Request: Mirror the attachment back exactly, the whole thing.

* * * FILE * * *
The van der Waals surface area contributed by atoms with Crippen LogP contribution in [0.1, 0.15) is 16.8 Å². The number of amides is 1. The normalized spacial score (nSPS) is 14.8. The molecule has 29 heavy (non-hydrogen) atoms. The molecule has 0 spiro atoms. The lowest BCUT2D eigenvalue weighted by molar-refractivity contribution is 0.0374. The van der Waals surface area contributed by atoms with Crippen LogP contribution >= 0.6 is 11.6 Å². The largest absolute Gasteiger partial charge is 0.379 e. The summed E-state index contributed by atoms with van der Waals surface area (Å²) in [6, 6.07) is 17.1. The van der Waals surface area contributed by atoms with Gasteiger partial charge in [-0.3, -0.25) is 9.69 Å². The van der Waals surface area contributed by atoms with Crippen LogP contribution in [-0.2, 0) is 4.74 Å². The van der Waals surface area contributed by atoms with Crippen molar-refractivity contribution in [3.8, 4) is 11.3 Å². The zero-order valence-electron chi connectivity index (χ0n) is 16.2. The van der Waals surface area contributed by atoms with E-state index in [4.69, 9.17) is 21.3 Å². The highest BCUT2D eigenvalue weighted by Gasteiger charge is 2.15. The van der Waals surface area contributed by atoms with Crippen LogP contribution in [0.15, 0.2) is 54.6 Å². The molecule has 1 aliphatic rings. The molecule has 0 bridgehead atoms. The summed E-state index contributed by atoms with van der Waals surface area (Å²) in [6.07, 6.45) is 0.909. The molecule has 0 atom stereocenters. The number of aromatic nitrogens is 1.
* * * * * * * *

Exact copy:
The van der Waals surface area contributed by atoms with Crippen LogP contribution in [0.1, 0.15) is 16.8 Å². The number of amides is 1. The normalized spacial score (nSPS) is 14.8. The molecule has 29 heavy (non-hydrogen) atoms. The molecule has 0 spiro atoms. The lowest BCUT2D eigenvalue weighted by molar-refractivity contribution is 0.0374. The van der Waals surface area contributed by atoms with Crippen LogP contribution >= 0.6 is 11.6 Å². The largest absolute Gasteiger partial charge is 0.379 e. The summed E-state index contributed by atoms with van der Waals surface area (Å²) in [6, 6.07) is 17.1. The van der Waals surface area contributed by atoms with Gasteiger partial charge in [-0.3, -0.25) is 9.69 Å². The van der Waals surface area contributed by atoms with Crippen LogP contribution in [-0.2, 0) is 4.74 Å². The van der Waals surface area contributed by atoms with Crippen molar-refractivity contribution in [3.8, 4) is 11.3 Å². The zero-order valence-electron chi connectivity index (χ0n) is 16.2. The van der Waals surface area contributed by atoms with E-state index in [4.69, 9.17) is 21.3 Å². The highest BCUT2D eigenvalue weighted by Gasteiger charge is 2.15. The van der Waals surface area contributed by atoms with Crippen LogP contribution in [0.15, 0.2) is 54.6 Å². The molecule has 1 aliphatic rings. The molecule has 0 bridgehead atoms. The summed E-state index contributed by atoms with van der Waals surface area (Å²) in [6.07, 6.45) is 0.909. The molecule has 0 atom stereocenters. The number of aromatic nitrogens is 1.